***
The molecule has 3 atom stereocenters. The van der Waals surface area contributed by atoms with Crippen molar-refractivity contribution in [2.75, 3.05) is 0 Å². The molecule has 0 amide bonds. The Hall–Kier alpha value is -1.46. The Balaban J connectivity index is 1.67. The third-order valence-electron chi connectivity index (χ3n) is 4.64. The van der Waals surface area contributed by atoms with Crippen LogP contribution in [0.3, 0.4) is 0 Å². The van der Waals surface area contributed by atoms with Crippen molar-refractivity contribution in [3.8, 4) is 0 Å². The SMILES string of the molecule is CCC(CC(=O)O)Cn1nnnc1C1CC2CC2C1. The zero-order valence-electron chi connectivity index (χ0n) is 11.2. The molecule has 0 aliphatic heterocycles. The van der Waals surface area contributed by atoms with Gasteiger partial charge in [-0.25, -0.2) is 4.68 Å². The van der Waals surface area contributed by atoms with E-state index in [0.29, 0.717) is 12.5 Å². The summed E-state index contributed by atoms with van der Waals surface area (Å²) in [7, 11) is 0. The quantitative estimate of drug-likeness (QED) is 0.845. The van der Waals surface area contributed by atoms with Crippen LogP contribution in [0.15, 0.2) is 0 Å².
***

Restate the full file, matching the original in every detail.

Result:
The molecule has 3 atom stereocenters. The van der Waals surface area contributed by atoms with Crippen molar-refractivity contribution in [2.75, 3.05) is 0 Å². The molecule has 0 amide bonds. The Hall–Kier alpha value is -1.46. The Balaban J connectivity index is 1.67. The third-order valence-electron chi connectivity index (χ3n) is 4.64. The van der Waals surface area contributed by atoms with Crippen LogP contribution in [0.3, 0.4) is 0 Å². The van der Waals surface area contributed by atoms with Crippen molar-refractivity contribution in [3.8, 4) is 0 Å². The SMILES string of the molecule is CCC(CC(=O)O)Cn1nnnc1C1CC2CC2C1. The zero-order valence-electron chi connectivity index (χ0n) is 11.2. The molecule has 0 aliphatic heterocycles. The van der Waals surface area contributed by atoms with Gasteiger partial charge in [-0.25, -0.2) is 4.68 Å². The van der Waals surface area contributed by atoms with E-state index in [0.29, 0.717) is 12.5 Å². The summed E-state index contributed by atoms with van der Waals surface area (Å²) in [7, 11) is 0. The quantitative estimate of drug-likeness (QED) is 0.845. The van der Waals surface area contributed by atoms with Crippen LogP contribution in [0.15, 0.2) is 0 Å².